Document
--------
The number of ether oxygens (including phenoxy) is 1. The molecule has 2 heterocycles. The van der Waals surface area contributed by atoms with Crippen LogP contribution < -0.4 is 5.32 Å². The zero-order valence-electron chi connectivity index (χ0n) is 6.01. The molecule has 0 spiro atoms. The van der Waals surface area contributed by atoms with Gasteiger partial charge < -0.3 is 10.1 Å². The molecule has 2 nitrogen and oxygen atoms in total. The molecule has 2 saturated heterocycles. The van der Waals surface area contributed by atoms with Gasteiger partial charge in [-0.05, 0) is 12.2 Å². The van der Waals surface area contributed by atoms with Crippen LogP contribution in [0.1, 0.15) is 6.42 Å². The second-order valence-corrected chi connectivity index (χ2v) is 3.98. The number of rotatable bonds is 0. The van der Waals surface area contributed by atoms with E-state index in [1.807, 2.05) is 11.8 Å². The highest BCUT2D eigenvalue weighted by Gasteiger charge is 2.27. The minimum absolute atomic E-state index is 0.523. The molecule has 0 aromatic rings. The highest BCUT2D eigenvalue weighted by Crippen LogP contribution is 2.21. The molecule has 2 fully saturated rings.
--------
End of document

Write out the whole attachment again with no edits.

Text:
The number of ether oxygens (including phenoxy) is 1. The molecule has 2 heterocycles. The van der Waals surface area contributed by atoms with Crippen LogP contribution < -0.4 is 5.32 Å². The zero-order valence-electron chi connectivity index (χ0n) is 6.01. The molecule has 0 spiro atoms. The van der Waals surface area contributed by atoms with Gasteiger partial charge < -0.3 is 10.1 Å². The molecule has 2 nitrogen and oxygen atoms in total. The molecule has 2 saturated heterocycles. The van der Waals surface area contributed by atoms with Gasteiger partial charge in [-0.05, 0) is 12.2 Å². The van der Waals surface area contributed by atoms with Crippen LogP contribution in [0.1, 0.15) is 6.42 Å². The second-order valence-corrected chi connectivity index (χ2v) is 3.98. The number of rotatable bonds is 0. The van der Waals surface area contributed by atoms with E-state index in [1.807, 2.05) is 11.8 Å². The highest BCUT2D eigenvalue weighted by Gasteiger charge is 2.27. The minimum absolute atomic E-state index is 0.523. The molecule has 0 aromatic rings. The highest BCUT2D eigenvalue weighted by Crippen LogP contribution is 2.21. The molecule has 2 fully saturated rings.